Israel does not object to US return to UNESCO: Blinken
Questioned by lawmakers, Blinken called on Congress to give President Joe Biden the power to waive a US law that requires an end to US funding to any international organization, such as UNESCO, that recognizes Palestine as a state.
"We believe that having the waiver authority would be important and necessary and I can say with authority that our partners in Israel feel the same way. They would support our rejoining UNESCO," Blinken told the Senate Appropriations Committee.
Blinken said that the United States has been harmed by its absence, pointing to UNESCO's role in education and the emerging field of artificial intelligence.
"When we're not at the table shaping that conversation and so actually helping to shape those norms and standards, well, someone else is. And that someone else is probably China," Blinken said.
The United States paid about 22 percent or $80 million of the Paris-based agency's budget until 2011 when its admission of a Palestinian state triggered an end to the contributions.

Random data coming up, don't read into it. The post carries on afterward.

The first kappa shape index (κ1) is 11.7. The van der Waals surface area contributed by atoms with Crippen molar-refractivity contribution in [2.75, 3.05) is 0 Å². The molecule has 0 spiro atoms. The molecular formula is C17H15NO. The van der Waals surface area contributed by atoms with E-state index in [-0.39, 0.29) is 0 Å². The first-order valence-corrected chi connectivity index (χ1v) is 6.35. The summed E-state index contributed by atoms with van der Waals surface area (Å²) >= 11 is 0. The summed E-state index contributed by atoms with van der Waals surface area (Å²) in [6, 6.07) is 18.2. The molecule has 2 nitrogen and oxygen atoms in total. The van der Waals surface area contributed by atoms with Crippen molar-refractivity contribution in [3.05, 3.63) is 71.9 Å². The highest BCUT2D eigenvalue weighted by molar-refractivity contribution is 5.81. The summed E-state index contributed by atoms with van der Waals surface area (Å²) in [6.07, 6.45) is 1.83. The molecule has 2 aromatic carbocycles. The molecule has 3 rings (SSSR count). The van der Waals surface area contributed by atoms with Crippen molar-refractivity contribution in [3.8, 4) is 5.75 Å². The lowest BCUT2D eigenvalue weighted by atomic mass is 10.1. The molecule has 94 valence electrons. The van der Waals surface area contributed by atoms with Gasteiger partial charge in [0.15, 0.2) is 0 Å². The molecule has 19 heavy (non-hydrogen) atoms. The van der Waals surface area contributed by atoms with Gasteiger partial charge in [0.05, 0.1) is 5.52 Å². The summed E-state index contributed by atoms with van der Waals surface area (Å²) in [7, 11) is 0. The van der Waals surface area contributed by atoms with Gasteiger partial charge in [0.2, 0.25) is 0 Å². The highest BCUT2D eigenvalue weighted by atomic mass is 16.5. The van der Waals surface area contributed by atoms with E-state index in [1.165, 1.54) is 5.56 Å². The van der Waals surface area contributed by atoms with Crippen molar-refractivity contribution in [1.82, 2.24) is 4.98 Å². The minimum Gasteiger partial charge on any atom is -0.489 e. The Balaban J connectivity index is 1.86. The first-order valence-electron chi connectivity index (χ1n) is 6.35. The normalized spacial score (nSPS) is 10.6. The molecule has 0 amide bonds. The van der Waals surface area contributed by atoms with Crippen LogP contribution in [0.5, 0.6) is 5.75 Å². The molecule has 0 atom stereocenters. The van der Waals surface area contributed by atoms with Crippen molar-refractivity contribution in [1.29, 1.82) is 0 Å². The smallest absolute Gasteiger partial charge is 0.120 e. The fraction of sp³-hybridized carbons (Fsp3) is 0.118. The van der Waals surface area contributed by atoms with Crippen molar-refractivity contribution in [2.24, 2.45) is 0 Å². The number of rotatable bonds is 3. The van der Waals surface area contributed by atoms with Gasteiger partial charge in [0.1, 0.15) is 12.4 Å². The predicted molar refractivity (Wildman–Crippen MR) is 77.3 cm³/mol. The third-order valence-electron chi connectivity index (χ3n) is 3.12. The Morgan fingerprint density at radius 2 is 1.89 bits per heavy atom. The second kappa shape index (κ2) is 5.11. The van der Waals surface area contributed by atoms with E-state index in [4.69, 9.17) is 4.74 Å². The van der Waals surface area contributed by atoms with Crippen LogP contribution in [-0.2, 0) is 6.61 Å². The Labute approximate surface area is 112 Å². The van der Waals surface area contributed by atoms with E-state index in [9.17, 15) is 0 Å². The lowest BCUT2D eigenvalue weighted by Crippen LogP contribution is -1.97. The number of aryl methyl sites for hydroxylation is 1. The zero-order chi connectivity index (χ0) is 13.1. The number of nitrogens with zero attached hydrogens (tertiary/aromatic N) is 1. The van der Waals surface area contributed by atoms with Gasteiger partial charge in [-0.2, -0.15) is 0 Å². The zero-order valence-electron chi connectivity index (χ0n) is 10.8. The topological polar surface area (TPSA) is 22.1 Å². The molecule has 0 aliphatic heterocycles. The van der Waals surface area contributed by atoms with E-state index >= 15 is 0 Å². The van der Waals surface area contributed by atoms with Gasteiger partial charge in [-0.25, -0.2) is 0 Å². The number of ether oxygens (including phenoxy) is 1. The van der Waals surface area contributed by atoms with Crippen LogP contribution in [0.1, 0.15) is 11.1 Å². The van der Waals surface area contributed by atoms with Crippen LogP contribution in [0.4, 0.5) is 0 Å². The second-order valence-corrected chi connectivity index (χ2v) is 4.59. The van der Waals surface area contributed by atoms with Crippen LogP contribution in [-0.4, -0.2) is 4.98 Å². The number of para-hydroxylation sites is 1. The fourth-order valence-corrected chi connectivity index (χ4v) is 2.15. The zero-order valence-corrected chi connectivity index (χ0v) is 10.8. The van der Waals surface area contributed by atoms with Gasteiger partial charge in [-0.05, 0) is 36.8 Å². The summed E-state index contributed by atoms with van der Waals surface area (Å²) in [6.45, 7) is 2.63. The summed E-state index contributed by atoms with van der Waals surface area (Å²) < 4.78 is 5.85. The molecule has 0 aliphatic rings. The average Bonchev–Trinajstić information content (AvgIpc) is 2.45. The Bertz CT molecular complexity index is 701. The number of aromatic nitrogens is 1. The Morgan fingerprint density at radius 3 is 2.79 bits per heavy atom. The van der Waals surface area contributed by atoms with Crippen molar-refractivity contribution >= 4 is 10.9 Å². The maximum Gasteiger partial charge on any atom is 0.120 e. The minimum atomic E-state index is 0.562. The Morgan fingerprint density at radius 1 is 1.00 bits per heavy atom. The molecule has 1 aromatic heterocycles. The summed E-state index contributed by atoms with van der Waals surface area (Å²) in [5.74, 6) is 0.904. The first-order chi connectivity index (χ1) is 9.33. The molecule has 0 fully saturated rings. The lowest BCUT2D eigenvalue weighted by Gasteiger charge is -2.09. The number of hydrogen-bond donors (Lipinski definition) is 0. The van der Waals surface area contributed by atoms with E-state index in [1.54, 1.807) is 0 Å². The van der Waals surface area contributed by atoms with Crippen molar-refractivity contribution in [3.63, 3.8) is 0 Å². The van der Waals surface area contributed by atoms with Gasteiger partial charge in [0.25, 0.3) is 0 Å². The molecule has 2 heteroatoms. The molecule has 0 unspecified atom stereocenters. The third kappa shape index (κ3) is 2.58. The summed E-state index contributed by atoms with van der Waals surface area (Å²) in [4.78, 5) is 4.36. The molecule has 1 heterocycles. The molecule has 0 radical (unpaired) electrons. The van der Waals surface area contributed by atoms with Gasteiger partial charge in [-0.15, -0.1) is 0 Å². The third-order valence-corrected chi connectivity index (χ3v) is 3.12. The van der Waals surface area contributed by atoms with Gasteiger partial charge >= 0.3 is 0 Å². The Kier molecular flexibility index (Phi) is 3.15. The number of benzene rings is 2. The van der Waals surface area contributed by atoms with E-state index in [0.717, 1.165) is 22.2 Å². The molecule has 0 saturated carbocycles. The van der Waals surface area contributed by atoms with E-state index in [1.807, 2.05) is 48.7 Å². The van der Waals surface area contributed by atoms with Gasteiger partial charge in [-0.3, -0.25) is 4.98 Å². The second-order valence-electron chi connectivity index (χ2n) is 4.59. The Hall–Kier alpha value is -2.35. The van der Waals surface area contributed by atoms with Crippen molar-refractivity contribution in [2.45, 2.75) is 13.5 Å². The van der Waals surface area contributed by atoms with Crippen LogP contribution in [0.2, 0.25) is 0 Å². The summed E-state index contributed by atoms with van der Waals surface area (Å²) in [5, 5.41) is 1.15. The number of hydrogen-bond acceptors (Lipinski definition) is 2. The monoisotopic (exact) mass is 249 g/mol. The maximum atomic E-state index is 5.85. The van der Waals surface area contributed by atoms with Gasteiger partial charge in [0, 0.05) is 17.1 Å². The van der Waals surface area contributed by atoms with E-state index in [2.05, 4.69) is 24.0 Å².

Previous US and Israeli leaders Donald Trump and Benjamin Netanyahu both fully withdrew from the UN Educational, Scientific and Cultural Organization eight years later.
Israel was angered by decisions that included recognizing the old city of Hebron, home to Jewish and Muslim holy sites in the occupied West Bank, as a Palestinian world heritage site.
Advocates for a US return say that the UN body's current leader, former French culture minister Audrey Azoulay, has successfully addressed charges of bias.